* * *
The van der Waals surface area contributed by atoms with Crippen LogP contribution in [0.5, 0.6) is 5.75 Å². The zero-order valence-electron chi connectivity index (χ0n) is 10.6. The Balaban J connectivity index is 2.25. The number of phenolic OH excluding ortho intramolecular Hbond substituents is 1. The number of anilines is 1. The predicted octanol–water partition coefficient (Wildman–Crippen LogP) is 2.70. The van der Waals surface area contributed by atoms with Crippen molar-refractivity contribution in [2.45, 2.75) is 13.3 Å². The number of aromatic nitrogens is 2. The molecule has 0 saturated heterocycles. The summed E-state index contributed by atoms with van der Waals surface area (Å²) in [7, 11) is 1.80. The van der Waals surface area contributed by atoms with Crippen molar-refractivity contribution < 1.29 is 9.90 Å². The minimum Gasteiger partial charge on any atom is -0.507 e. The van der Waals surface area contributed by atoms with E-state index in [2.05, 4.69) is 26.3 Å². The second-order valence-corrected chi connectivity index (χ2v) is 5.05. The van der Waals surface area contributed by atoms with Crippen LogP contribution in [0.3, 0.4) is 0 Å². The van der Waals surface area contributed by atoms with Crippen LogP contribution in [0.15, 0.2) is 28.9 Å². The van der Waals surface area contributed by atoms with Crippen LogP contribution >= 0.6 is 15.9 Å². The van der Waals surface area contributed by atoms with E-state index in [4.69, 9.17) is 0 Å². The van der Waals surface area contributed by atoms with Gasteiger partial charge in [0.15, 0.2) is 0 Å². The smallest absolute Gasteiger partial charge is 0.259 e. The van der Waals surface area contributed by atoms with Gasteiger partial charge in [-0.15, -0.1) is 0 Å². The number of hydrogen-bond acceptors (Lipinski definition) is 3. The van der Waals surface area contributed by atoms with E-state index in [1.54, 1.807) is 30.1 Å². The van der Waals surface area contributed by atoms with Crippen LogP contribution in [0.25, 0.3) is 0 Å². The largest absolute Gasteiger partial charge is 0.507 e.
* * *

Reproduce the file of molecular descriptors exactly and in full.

The van der Waals surface area contributed by atoms with Crippen LogP contribution in [0.5, 0.6) is 5.75 Å². The zero-order valence-electron chi connectivity index (χ0n) is 10.6. The Balaban J connectivity index is 2.25. The number of phenolic OH excluding ortho intramolecular Hbond substituents is 1. The number of anilines is 1. The predicted octanol–water partition coefficient (Wildman–Crippen LogP) is 2.70. The van der Waals surface area contributed by atoms with Crippen molar-refractivity contribution in [2.45, 2.75) is 13.3 Å². The number of aromatic nitrogens is 2. The molecule has 0 saturated heterocycles. The summed E-state index contributed by atoms with van der Waals surface area (Å²) in [7, 11) is 1.80. The van der Waals surface area contributed by atoms with Crippen molar-refractivity contribution < 1.29 is 9.90 Å². The minimum Gasteiger partial charge on any atom is -0.507 e. The van der Waals surface area contributed by atoms with E-state index in [2.05, 4.69) is 26.3 Å². The second-order valence-corrected chi connectivity index (χ2v) is 5.05. The van der Waals surface area contributed by atoms with Crippen LogP contribution in [0.3, 0.4) is 0 Å². The van der Waals surface area contributed by atoms with Crippen LogP contribution in [0.15, 0.2) is 28.9 Å². The van der Waals surface area contributed by atoms with Crippen LogP contribution >= 0.6 is 15.9 Å². The van der Waals surface area contributed by atoms with E-state index in [4.69, 9.17) is 0 Å². The van der Waals surface area contributed by atoms with Gasteiger partial charge in [0.15, 0.2) is 0 Å². The smallest absolute Gasteiger partial charge is 0.259 e. The van der Waals surface area contributed by atoms with Gasteiger partial charge in [-0.15, -0.1) is 0 Å². The number of hydrogen-bond acceptors (Lipinski definition) is 3. The van der Waals surface area contributed by atoms with E-state index in [1.54, 1.807) is 30.1 Å². The van der Waals surface area contributed by atoms with Crippen LogP contribution in [0.25, 0.3) is 0 Å². The largest absolute Gasteiger partial charge is 0.507 e.